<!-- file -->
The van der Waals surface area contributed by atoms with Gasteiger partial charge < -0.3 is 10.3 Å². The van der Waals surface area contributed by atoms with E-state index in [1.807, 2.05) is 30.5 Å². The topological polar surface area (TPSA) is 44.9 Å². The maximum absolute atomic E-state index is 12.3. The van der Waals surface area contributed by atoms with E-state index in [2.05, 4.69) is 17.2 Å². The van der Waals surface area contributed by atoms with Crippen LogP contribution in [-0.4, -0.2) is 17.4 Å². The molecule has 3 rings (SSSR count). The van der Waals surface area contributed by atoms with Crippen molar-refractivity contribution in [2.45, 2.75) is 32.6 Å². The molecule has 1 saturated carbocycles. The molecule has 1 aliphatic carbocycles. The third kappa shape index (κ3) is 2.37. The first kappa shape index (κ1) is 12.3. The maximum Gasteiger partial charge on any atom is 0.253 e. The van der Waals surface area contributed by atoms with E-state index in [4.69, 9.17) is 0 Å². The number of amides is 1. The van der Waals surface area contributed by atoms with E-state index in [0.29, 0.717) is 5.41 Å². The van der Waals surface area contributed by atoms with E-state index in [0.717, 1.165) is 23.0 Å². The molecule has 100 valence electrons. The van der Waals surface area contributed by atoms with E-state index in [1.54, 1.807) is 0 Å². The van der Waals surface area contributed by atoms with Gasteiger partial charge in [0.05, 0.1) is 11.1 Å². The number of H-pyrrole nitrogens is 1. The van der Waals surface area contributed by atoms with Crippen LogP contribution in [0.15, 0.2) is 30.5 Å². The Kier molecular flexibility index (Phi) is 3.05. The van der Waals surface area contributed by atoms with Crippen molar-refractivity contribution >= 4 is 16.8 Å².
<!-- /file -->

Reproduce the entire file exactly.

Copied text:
The van der Waals surface area contributed by atoms with Gasteiger partial charge < -0.3 is 10.3 Å². The van der Waals surface area contributed by atoms with E-state index in [1.807, 2.05) is 30.5 Å². The topological polar surface area (TPSA) is 44.9 Å². The maximum absolute atomic E-state index is 12.3. The van der Waals surface area contributed by atoms with E-state index in [2.05, 4.69) is 17.2 Å². The van der Waals surface area contributed by atoms with Crippen LogP contribution in [-0.4, -0.2) is 17.4 Å². The molecule has 3 rings (SSSR count). The van der Waals surface area contributed by atoms with Crippen molar-refractivity contribution in [2.45, 2.75) is 32.6 Å². The molecule has 1 saturated carbocycles. The molecule has 1 aliphatic carbocycles. The third kappa shape index (κ3) is 2.37. The first kappa shape index (κ1) is 12.3. The maximum Gasteiger partial charge on any atom is 0.253 e. The van der Waals surface area contributed by atoms with E-state index in [4.69, 9.17) is 0 Å². The number of amides is 1. The van der Waals surface area contributed by atoms with E-state index in [0.29, 0.717) is 5.41 Å². The van der Waals surface area contributed by atoms with E-state index in [0.717, 1.165) is 23.0 Å². The molecule has 100 valence electrons. The van der Waals surface area contributed by atoms with E-state index in [1.54, 1.807) is 0 Å². The van der Waals surface area contributed by atoms with Gasteiger partial charge in [0.05, 0.1) is 11.1 Å². The number of H-pyrrole nitrogens is 1. The van der Waals surface area contributed by atoms with Crippen LogP contribution in [0.15, 0.2) is 30.5 Å². The Kier molecular flexibility index (Phi) is 3.05. The van der Waals surface area contributed by atoms with Crippen molar-refractivity contribution >= 4 is 16.8 Å².